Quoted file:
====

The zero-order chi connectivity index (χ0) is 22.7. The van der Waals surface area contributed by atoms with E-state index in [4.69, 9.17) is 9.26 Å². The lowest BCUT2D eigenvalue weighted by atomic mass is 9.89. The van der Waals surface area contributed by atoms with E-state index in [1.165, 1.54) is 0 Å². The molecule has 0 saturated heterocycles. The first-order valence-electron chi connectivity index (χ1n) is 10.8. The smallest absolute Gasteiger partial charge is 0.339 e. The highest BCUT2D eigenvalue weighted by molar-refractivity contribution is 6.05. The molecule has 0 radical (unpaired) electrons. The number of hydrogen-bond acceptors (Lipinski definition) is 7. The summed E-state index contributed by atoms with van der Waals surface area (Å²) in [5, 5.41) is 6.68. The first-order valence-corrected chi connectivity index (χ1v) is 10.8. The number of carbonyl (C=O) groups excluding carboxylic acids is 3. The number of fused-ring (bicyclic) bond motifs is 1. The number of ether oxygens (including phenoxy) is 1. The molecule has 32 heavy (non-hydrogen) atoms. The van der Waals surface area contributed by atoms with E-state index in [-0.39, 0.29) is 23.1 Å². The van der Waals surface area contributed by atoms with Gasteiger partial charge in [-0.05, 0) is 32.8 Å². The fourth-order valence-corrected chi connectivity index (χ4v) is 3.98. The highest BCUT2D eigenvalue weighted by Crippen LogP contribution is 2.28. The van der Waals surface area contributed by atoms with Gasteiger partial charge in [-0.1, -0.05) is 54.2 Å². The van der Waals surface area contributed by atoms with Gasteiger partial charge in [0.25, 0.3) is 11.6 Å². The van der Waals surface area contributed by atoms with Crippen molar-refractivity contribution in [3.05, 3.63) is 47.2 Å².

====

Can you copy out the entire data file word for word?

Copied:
The zero-order chi connectivity index (χ0) is 22.7. The van der Waals surface area contributed by atoms with E-state index in [4.69, 9.17) is 9.26 Å². The lowest BCUT2D eigenvalue weighted by atomic mass is 9.89. The van der Waals surface area contributed by atoms with E-state index in [1.165, 1.54) is 0 Å². The molecule has 0 saturated heterocycles. The first-order valence-electron chi connectivity index (χ1n) is 10.8. The smallest absolute Gasteiger partial charge is 0.339 e. The highest BCUT2D eigenvalue weighted by molar-refractivity contribution is 6.05. The molecule has 0 radical (unpaired) electrons. The number of hydrogen-bond acceptors (Lipinski definition) is 7. The summed E-state index contributed by atoms with van der Waals surface area (Å²) in [5, 5.41) is 6.68. The first-order valence-corrected chi connectivity index (χ1v) is 10.8. The number of carbonyl (C=O) groups excluding carboxylic acids is 3. The number of fused-ring (bicyclic) bond motifs is 1. The number of ether oxygens (including phenoxy) is 1. The molecule has 32 heavy (non-hydrogen) atoms. The van der Waals surface area contributed by atoms with E-state index in [-0.39, 0.29) is 23.1 Å². The van der Waals surface area contributed by atoms with Gasteiger partial charge in [-0.05, 0) is 32.8 Å². The fourth-order valence-corrected chi connectivity index (χ4v) is 3.98. The highest BCUT2D eigenvalue weighted by Crippen LogP contribution is 2.28. The van der Waals surface area contributed by atoms with Gasteiger partial charge in [-0.1, -0.05) is 54.2 Å². The van der Waals surface area contributed by atoms with Gasteiger partial charge in [0.25, 0.3) is 11.6 Å². The van der Waals surface area contributed by atoms with Crippen molar-refractivity contribution in [3.05, 3.63) is 47.2 Å².